The Women of Pop — and Their Once-Shocking Art
While walking through “Seductive Subversion,” the Brooklyn Museum’s new exhibition on female Pop artists between 1958 – 1968, I was interrupted by a family of tourists who burst into the gallery and made a beeline for “Accumulation, No. 1,” a soft sculpture piece by Japanese artist Yayoi Kusama featuring a white armchair covered with fabric phalluses. As I looked on, the family, children included, began fondling the chair until the security guard yelled at them to stop. They did, and I went back to Kay Kurt’s photorealistic painting of a candy box.
That both Kusama’s and Kurt’s pieces are included in the show raises a number of questions about how the curators define “subversion.” Are artworks subversive simply because they were made by women? Does something that was shocking 40 years ago still qualify? Is a candy box actually subversive? If the aim of the show is to open a space for female artists in the Pop canon, then “Seductive Subversion” half succeeds: It showcases a number of talented and largely unknown female artists, but fails to prove — as it claims — that there was a radical undercurrent of feminist Pop that fell victim to 60s art world misogyny.
Upon entering the gallery and passing May Wilson’s “Ridiculous Portraits” — a series of collages with the artist’s face superimposed over celebrities and politicians — visitors are greeted by two wooden derrieres. These are “The Bicycle Riders,” one of two sculptures by Marisol, a French artist whose works riff on American pop culture while often resembling gargantuan Russian dolls. Her John Wayne rides an oversized toy horse and, in the next room, Niki de Saint Phalle’s “Black Rosy,” a Duchamp-inspired sculpture of a big curvaceous woman, cuts a similarly imposing figure, towering over viewers with a bizarre and matronly air.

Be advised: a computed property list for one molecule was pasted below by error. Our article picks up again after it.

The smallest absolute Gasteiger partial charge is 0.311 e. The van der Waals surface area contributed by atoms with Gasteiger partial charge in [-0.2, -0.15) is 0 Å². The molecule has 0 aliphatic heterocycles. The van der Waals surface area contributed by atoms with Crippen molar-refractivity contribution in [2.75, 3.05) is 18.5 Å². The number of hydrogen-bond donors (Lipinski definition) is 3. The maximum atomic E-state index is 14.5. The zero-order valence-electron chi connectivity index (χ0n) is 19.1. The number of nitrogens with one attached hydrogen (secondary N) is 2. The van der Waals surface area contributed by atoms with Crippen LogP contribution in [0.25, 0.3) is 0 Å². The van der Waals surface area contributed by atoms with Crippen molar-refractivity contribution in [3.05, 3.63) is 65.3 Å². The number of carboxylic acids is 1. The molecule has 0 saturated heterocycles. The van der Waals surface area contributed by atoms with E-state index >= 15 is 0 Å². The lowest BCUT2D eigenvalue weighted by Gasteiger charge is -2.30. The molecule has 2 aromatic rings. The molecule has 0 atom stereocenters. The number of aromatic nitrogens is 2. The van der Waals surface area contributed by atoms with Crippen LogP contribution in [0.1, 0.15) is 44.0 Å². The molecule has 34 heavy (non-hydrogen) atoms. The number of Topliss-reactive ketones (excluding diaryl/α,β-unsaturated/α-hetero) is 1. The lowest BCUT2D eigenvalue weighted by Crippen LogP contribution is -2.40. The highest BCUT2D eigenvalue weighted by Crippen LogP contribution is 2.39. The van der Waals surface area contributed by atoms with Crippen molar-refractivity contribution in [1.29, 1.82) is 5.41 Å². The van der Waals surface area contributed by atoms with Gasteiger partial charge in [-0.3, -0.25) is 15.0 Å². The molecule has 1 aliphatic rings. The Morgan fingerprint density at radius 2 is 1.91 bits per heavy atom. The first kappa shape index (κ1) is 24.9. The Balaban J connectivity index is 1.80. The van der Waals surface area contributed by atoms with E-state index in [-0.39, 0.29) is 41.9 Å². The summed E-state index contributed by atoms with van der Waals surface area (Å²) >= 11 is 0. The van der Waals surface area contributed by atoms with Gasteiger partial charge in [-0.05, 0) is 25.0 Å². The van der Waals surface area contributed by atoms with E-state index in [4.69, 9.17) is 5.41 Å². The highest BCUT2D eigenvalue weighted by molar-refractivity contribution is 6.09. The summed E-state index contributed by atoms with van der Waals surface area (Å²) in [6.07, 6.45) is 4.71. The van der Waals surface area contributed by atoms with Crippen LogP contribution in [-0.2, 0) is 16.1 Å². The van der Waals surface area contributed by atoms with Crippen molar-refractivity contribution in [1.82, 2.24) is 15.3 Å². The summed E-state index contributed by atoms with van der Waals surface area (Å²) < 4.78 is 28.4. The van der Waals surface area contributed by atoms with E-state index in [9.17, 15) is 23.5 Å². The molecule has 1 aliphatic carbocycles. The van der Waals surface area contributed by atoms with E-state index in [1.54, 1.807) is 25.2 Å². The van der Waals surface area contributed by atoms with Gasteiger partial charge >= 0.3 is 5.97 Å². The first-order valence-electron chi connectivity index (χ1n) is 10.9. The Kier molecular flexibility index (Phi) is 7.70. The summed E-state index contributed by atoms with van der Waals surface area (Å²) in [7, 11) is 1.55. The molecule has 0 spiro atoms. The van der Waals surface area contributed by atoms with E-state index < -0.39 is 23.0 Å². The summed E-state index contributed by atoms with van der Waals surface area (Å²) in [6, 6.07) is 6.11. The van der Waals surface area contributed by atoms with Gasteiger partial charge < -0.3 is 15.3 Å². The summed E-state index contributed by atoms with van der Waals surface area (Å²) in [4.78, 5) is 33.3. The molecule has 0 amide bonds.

Cinema is one of the more popular source materials for works in the exhibit. In her paintings, Rosalyn Drexler sets King Kong and cinema vampires against geometrically spliced canvases, placing a twisting Chubby Checker afloat in a sea of primary colors. Pauline Boty’s sardonic homage to Jean-Paul Belmondo reflects a more biting use of film, while in “Home Movies,” Joyce Wieland approaches cinema from a different perspective, mimicking the materiality of cinema by sewing together a series of plastic baggies like a film reel, then filling them with personal objects.
Aside from several more explicitly political pieces, such as Liz Lozano’s abrasive paintings of guns-as-penises, political critique felt largely subdued — if not by the artists themselves, then by the curators. A major exception was Martha Rosler, who was given a hallway for her photomontages, scathing critiques of American sexual and social mores of the 60s.
“Seductive Subversion” probably won’t put many female Pop artists on the same footing as their successful male counterparts, nor will it revive reputations, but it’s not without value. As John Berger writes in the introductory quote to the show, “men look at women. Women watch themselves being looked at.” Nearly four decades since the end of Pop, its female members are finally getting a fair look.